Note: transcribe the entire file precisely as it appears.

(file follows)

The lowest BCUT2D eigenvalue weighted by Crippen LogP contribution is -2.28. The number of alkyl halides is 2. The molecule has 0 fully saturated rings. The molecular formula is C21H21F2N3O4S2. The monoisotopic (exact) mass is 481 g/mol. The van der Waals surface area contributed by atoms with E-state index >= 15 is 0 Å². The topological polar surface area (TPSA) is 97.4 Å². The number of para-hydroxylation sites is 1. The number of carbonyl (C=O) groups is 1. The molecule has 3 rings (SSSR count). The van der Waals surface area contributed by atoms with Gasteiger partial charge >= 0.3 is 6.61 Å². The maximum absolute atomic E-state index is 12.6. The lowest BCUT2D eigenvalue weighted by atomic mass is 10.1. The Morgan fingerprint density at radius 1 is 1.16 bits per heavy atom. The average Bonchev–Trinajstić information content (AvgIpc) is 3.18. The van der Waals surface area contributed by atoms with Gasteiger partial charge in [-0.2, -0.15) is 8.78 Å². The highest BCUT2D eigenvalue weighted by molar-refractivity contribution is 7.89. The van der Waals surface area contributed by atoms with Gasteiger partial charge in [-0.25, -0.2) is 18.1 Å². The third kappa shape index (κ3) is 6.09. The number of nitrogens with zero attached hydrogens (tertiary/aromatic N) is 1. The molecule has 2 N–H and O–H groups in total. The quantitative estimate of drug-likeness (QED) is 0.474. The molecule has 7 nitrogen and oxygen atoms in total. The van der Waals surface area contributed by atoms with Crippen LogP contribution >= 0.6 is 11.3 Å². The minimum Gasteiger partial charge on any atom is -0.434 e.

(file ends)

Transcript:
The lowest BCUT2D eigenvalue weighted by Crippen LogP contribution is -2.28. The number of alkyl halides is 2. The molecule has 0 fully saturated rings. The molecular formula is C21H21F2N3O4S2. The monoisotopic (exact) mass is 481 g/mol. The van der Waals surface area contributed by atoms with E-state index >= 15 is 0 Å². The topological polar surface area (TPSA) is 97.4 Å². The number of para-hydroxylation sites is 1. The number of carbonyl (C=O) groups is 1. The molecule has 3 rings (SSSR count). The van der Waals surface area contributed by atoms with Gasteiger partial charge >= 0.3 is 6.61 Å². The maximum absolute atomic E-state index is 12.6. The lowest BCUT2D eigenvalue weighted by atomic mass is 10.1. The Morgan fingerprint density at radius 1 is 1.16 bits per heavy atom. The average Bonchev–Trinajstić information content (AvgIpc) is 3.18. The van der Waals surface area contributed by atoms with Gasteiger partial charge in [-0.2, -0.15) is 8.78 Å². The highest BCUT2D eigenvalue weighted by molar-refractivity contribution is 7.89. The van der Waals surface area contributed by atoms with Gasteiger partial charge in [-0.25, -0.2) is 18.1 Å². The third kappa shape index (κ3) is 6.09. The number of nitrogens with zero attached hydrogens (tertiary/aromatic N) is 1. The molecule has 2 N–H and O–H groups in total. The quantitative estimate of drug-likeness (QED) is 0.474. The molecule has 7 nitrogen and oxygen atoms in total. The van der Waals surface area contributed by atoms with Crippen LogP contribution >= 0.6 is 11.3 Å². The minimum Gasteiger partial charge on any atom is -0.434 e.